(and what I learned from it!)
Something I enjoy doing when I take a trip is to try the local spirits. This is a risky thing for me because of a number of factors, including:
1. I have had bad experiences doing this and it makes me sick because I overdo it.
2. If I love it, I will be miserable not being able to get it back home.
You might be thinking these are ridiculous reasons not to try something new, but to that I will tell you to chill out – I always end up trying it. Why not just not overdo it and avoid the first problem? Clearly you aren’t aware that the best way to do anything in life is to do it til you vomit. It’s okay if you feel foolish – I still love you.
Anyways like I was saying, I enjoy sampling the local flavour whenever I get a chance because on top of it being fun to try new things, it’s a great way to socialize with the locals and understand a part of their culture. You can learn a lot from a culture based on their poison of choice. In the instances where alcohol is outright outlawed, it doesn’t mean the people suck or that nobody drinks, it just means the governments are a bit uptight. Loosen up dudes!
Here are three of the less common alcohol varieties from different places in the world ranging from the relatively common to the ‘bet you’ve never even heard of that’ type. If you are lucky enough to be in the drink’s homeland, be sure to sample it.
While not as potent as other local spirits, Shochu is often 25% alcohol and more often than not is distilled from barley or rice. It mixes incredibly well with juice or pop and goes well with almost any meal, making it an ideal drink to have on hand for any occasion. It is not so easy to find outside of Japan, but you would be hard pressed to find a beverage with greater exposure inside of Japan, as it finds its way into canned fruit drinks called ‘Chu-Hi’. Take it from Chewy – this shit is amazing.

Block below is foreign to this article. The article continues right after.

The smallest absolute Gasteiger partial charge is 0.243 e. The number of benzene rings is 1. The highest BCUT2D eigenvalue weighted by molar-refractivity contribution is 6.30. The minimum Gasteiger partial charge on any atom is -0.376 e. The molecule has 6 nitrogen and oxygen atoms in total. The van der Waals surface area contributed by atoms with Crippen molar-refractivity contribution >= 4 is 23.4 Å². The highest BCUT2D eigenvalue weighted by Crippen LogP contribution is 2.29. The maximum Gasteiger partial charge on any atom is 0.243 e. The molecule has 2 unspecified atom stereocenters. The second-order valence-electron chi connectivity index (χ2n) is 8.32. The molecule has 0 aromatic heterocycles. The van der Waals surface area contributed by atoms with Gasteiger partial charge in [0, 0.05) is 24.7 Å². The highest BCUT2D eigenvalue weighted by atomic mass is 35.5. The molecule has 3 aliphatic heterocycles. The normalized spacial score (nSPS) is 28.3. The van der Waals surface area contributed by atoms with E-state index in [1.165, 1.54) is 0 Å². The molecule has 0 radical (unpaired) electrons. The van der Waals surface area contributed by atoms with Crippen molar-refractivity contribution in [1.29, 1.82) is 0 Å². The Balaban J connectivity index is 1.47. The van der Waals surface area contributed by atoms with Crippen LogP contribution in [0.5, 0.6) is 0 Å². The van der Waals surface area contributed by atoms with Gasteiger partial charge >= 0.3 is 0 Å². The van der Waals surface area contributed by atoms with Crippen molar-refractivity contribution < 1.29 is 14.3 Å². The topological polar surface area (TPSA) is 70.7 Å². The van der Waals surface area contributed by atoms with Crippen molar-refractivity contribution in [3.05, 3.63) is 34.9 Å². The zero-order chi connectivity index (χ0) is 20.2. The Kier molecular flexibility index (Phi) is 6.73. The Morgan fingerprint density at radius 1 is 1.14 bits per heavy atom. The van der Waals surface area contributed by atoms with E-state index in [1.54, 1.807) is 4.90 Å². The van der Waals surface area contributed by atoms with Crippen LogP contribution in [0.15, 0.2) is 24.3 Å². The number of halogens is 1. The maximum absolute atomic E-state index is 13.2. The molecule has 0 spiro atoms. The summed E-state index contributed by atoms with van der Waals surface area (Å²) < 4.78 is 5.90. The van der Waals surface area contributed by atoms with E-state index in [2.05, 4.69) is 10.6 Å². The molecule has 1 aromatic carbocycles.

Lesson: The Japanese like to drink but not to excess, partially because that’s frowned upon and partially because they can’t handle their liquor.
Also spelled Akvavit, this traditional flavoured beverage is made from either grain or potatoes with the spices being added afterwards. The herbs/spices that give it the distinct flavour and smell can range from caraway and dill in traditional varieties to fruit oil or even amber. A drinking tradition I enjoy is one that sees Aquavit being drank with a beer chaser – well done.
Lesson: Different spices for different tastes shows a value on diversity.
Pito (West Africa)
This relatively obscure beer is made from fermented sorghum or millet and is made almost exclusively at home. While it can be served warm or cold, you are unlikely to ever have this outside of where it is brewed because it is never bottled or canned. It instead serves as an extra income source for households that need supplementation.
Lesson: Even the poorest places see the value in sharing spirits as a community, taking what they have and making the best of it.